The political sphere has seen considerable change in the past few weeks in India. Women have become the defining face of resistance against the heavy handedness of a government impervious to citizens’ concerns, be it the shadow of the Citizenship Amendment Act (CAA), 2019, or the issues plaguing a university.
In Delhi’s Shaheen Bagh, it is women across age groups, many with babies in their arms, who have been at the frontline of the peaceful anti-CAA protests for over 72 days. At Jamia Millia Islamia University, it was female students who fiercely protected a male friend from the lathis of the police during their anti-CAA demonstration on December 15; and, in Jawaharlal Nehru University (JNU), which was overrun by an attacking mob on January 5, 2020, it is the image of its student union president, Aishe Ghosh, with a bandaged head, which has remained in one’s mind – strong, raging and calm at the same time.
The intersection of political rights and assertion of gender that has characterised these protests, has been unparalleled. United in discrimination, women from all walks of life have joined voices, and those from marginalised communities have also lent their support. Even the stoic silence of film actor Deepika Padukone at JNU sent a powerful message to the country – that she was willing to risk the fate of her first production venture by standing with the assaulted students and teachers of JNU.
And yet, the women who have been leading from the front in sit-in protests initiated by them are met with sexism each day. Count the innumerable number of times male speakers, whether at Shaheen Bagh, Seelampur, Hauz Rani or Inderlok and many other places, address women as ‘humari behen, betiyaan, maayein, dadiyaan’ (our sisters, daughters, mothers and grandmothers). It seems the importance of those women is only in relation to them! Why are we unable to respect women beyond their familial roles and relationships?
Moreover, these forms of address are not restricted to those who are new to public speaking. Influential and popular critics of the government have consistently relied on this trope as well. It shows how deeply ingrained patriarchy is that we are unable to acknowledge women leading a movement beyond the social roles they are expected to play. We don’t see them as fighters in the movement they began, but as ‘dadis, behens and betis’ who were braver than anyone imagined them to be. Even this imagination of their strength is woefully limited by patriarchal notions.
Saluting courage and patronising women for having courage are two very different things. The patronising attitude speaks of such deeply rooted notions that even a progressive Indian can be ‘surprised’ that a woman can exercise her choice to lead a protest, put herself physically in the space of conflict, and lend her voice to give a call that is followed.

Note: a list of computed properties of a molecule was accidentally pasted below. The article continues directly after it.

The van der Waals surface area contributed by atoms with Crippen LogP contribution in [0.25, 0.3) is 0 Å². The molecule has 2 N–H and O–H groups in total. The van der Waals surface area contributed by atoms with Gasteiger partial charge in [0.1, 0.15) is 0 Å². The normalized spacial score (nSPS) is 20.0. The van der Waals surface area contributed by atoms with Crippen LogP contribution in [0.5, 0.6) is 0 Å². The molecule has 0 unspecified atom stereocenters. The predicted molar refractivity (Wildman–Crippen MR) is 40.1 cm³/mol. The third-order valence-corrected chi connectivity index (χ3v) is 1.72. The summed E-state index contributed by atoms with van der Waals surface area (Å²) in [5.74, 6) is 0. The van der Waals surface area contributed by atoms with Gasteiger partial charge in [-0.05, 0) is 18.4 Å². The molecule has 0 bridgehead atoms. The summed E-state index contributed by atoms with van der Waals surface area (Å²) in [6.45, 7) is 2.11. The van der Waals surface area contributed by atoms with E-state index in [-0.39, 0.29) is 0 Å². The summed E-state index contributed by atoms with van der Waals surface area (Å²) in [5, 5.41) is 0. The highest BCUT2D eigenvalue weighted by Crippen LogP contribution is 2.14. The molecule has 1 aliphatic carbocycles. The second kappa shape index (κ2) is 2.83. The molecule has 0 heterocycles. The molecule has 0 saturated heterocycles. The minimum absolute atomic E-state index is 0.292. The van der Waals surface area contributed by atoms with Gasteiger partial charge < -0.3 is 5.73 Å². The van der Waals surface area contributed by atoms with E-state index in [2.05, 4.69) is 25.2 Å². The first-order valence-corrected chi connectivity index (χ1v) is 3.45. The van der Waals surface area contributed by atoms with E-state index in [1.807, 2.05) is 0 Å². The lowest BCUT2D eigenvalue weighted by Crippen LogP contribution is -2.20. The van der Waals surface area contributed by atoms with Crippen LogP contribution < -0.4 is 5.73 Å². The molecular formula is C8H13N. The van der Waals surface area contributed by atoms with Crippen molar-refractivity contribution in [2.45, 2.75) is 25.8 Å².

There is little doubt that under the governance model of the Modi-Shah government, supported by the Sangh parivar and its offshoots, a deep sense of violent misogyny and patriarchy has been amplified across society. One can see it in the manner women are referred to, be it the BJP’s reaction to Renuka Choudhary laughing in the Rajya Sabha as the prime minister was speaking; Modi asking parents to plant trees for timber that can be sold for the daughter’s wedding or even the highly problematic Beti Bachao, Beti Padhao campaign.
Or take the belief of a godman with an immense following, namely that women’s active engagement with the world is a pressing reason for the rise in cases of depression in our society, which further cement patriarchal narratives.
It has become routine for women vocally dissenting the politics of divisiveness are almost always met with threats that are sexually abusive in nature. To the patriarchal Indian male, the greatest insult is vitriolically violating a woman’s physical and sexual agency.
The sheer impunity that such acts enjoy is what accounts for the magnitude of shift towards misogyny. Earlier, many of those trolls would be anonymous; now they proudly broadcast their identities and the protective cushion they enjoy under the current regime. Some of them are followed on Twitter by no less than the prime minister of the country.
Take the BJP’s recent salvos against the women of Shaheen Bagh. The top trends for three consecutive days boasted hashtags like ‘Shaheen Bagh ki Bikau Auratein’, with Amit Malviya (the head of the BJP IT cell) tweeting about how each woman sitting at Shaheen Bagh had been paid Rs 500 to do so. The protestors responded to these bizarre claims with sarcasm, anger, and humour at every point.
Another question often asked is, ‘Where are the men?’ betraying the expectation of seeing men ‘lead’ and hearing their voices in a dominant role.
The intent behind such statements is jarring for it implies that the ‘rightful’ or accepted and expected place for women is decidedly inferior to the position a man holds, and that her foremost duty of domesticity, seeing to the comfort of the man and the family, must not be ignored.
The sheer joy of being at the peaceful Shaheen Bagh protests is the manner in which a humble yet defining act of defiance has given rise to solidarities across the gender spectrum. The divides of class, caste, religion and age melt away as women stand together in solidarity, and the men with them.
Both men and women welcome visitors/protestors at the site, men serving them tea and the women alive to the needs of the community of citizens that has come together these past 70 odd days. Women entrust their children to women who are not known to them as they go up on stage or run a protest-related errand. The smiles that build these relationships are of defiance, courage, hope and togetherness.
Featured image: A protestor holds her child during a demonstration at Shaheen Bagh in New Delhi against the Citizenship Amendment Act. Photo: Reuters